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Invited Lecture

Metallurgical Factors and Changes Driving Susceptibility to Environment Assisted Cracking in Aluminum-Magnesium Alloys

Thursday (07.11.2019)
09:15 - 09:35
Part of:


Metallurgical Factors and Changes Driving Susceptibility to Environment Assisted Cracking in Aluminum-Magnesium Alloys

David Schrock, Allison Akman, Jenifer S Locke

The Ohio State University, Department of Materials Science and Engineering, Fontana Corrosion Center

Aluminum-magnesium alloys, designated as AA5xxx, are used readily in naval applications. In order to impart sufficient strength, Mg additions are typically higher than the solubility limit of ~3.5%. At room temperature a Mg supersaturated solid solution is kinetically stable; but it has been well established that exposure to elevated temperatures, even those typically experienced in-service, for extended periods of time leads to precipitation of a Mg rich β phase on grain boundaries. The literature establishes that the precipitation of β phase on grain boundaries leads to a severe degradation in corrosion and stress corrosion cracking resistance. Because marine structures are exposed to corrosive seawater environments while simultaneously experiencing cyclic stresses from 1) ship machinery vibrations, 2) diurnal thermal variations leading to thermal expansion and contraction, 3) wind and wave action (hog/sag motion), and 4) combat/operational loading events; understanding the impact of β phase on corrosion fatigue (CF), the simultaneous interaction of corrosion and fatigue, resistance is of interest. Fracture mechanics based studies, corrosion experimentation, and high resolution SEM are utilized to understand and quantify the effect of the formation of β phase along grain boundaries on CF of high Mg AA5xxx alloys. Specifically, results show the resistance to CF is degraded under low frequency loading, and the deleterious effect of grain boundary β phase is magnified as fatigue loading frequency decreases. Additionally, comparison of stress corrosion cracking (SCC) resistance via K1SCC, the threshold below which SCC does not occur, with CF results shows that severe degradation in CF resistance is triggered by loading conditions which promote SCC. Examination of differences between lab sensitized and in-service sensitized material is underway.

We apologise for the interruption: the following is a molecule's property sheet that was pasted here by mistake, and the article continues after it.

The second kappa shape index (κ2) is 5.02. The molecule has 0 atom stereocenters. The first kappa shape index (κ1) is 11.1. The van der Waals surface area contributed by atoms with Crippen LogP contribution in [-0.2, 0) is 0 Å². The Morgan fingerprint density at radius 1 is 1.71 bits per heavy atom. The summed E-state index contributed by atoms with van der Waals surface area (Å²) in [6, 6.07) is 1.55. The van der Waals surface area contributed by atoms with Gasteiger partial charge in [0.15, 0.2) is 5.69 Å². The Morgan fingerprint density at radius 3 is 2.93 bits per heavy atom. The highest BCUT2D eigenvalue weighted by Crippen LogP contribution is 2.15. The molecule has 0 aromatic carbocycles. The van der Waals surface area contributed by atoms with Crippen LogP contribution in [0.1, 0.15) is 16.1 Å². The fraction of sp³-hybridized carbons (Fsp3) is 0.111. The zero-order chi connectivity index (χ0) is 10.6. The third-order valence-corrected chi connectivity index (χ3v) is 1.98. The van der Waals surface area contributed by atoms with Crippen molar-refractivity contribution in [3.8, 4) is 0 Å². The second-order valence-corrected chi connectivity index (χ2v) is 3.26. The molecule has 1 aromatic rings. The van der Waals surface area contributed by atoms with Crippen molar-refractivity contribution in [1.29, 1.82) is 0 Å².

This work is supported by the Office of Naval Research through a Young Investigator Award managed by Dr. Airan Perez under award number N00014-16-1-2756. Any opinions, findings, and conclusions or recommendations expressed in this material are those of the author(s) and do not necessarily reflect the views of the Office of Naval Research.

 

Speaker:
Prof. Jenifer Locke
The Ohio State University
Additional Authors:
  • David Schrock
    The Ohio State University
  • Allison Akman
    The Ohio State University